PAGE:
The Bucks County Commissioners voted Wednesday to approve a more than $16 million mental health diversion center that advocates and officials have said is needed.
At the public meeting, the commissioners – two Democrats and one Republican – voted to hire contractors Guy M. Cooper Inc., Integrity Mechanical, Magnum, The Farfield Company, and Vision Mechanical to complete the planned Diversion, Assessment, Rehabilitation and Treatment Center.
The center will be constructed on the site of the previous Bucks County Women’s Community Corrections Center off Route 611 in Doylestown Township. That building was demolished earlier this year after the Bucks County Department of Corrections moved its programs to other facilities.
County officials said groundbreaking on the Diversion, Assessment, Rehabilitation and Treatment Center will happen in the coming weeks, with completion of the building expected by late 2024.
A statement said the center will “serve people in the criminal justice system who are suffering from mental illness.”
Bucks County Behavioral Health/Developmental Programs Administrator Donna Duffy-Bell said the need for a center like the one planned was first identified in 2016.
A public spotlight on the issue was raised in 2020 after reporting, including articles published by public media station WITF, on mental health-related cases in the county. The reporting by WITF, LevittownNow.com, and other news organizations led to county officials announcing a center was going to be constructed.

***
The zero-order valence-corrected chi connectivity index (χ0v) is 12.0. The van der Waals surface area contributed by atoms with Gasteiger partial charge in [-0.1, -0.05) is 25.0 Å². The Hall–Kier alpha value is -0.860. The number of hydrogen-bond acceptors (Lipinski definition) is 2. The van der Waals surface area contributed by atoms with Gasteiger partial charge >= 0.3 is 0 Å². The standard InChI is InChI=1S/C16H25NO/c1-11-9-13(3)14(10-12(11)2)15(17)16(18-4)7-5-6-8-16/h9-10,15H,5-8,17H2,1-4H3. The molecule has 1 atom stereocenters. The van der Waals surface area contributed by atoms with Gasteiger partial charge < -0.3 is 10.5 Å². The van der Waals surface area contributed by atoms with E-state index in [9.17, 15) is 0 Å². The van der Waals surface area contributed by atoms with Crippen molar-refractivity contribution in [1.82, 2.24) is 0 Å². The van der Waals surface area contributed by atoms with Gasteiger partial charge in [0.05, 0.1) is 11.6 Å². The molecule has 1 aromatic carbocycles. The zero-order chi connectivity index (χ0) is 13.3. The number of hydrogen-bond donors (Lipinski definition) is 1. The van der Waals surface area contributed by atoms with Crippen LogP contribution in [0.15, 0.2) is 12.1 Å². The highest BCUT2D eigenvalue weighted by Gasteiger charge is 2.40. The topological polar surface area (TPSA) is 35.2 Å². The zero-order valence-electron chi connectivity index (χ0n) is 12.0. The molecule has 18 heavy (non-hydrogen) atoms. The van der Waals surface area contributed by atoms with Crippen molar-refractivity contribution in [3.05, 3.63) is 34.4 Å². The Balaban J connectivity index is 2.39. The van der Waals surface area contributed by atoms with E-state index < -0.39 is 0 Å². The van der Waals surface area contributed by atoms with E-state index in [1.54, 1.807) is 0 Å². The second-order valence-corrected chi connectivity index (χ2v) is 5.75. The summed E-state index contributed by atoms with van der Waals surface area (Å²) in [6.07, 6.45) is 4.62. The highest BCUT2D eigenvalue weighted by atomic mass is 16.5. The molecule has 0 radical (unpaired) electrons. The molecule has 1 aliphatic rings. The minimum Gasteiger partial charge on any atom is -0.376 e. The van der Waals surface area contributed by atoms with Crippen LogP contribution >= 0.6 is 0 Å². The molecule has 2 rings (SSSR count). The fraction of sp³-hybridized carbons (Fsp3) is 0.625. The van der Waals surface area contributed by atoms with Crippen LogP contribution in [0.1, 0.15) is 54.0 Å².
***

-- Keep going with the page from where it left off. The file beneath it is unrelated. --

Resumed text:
The 23,000-square-foot, one-story new building will have the capacity for 28 people.
There will be a short-term observation unit, a restoration of competency unit, and a residential treatment facility for men and women. The length of stays at the facility will be from weeks to as long as nine months, Duffy-Bell said.
The Diversion, Assessment, Rehabilitation and Treatment Center will be able to serve as an alternative for a district judge to send a person for evaluation and resources instead of sending them to the correctional facility. People leaving the jail, in custody, or on probation and parole will also be able to use the facility, according to Duffy-Bell.
Bucks County Project and Diversity Officer Bernard Griggs will oversee the project and work with county departments and contractors.
“It’s an exciting project,” Griggs said. “A whole lot of work went into getting to the point where this project is.”
Some of the patients the center is expected to serve would traditionally be sent to Norristown State Hospital, a psychiatric center operated by the state in Montgomery County. Sending Bucks Countians to the hospital can be a slow process and lead to delays in moments when hours count.
The center will work in conjunction with Bucks County’s new mental health court that was established in 2021.
Throughout the planning, county officials looked at reusing the former women’s center, but the building was determined to be unusable, Bucks County spokesperson James O’Malley previously said.
The county will use state and federal grants and funding streams and American Rescue Plan Act money to pay for the new center.
Bucks County Commissioners Chairperson Bob Harvie called the planned center “long overdue,” noting it will help those in need and public safety officials.
He added that Commissioner Diane Ellis-Marseglia had been “banging the drum” for more mental services for years.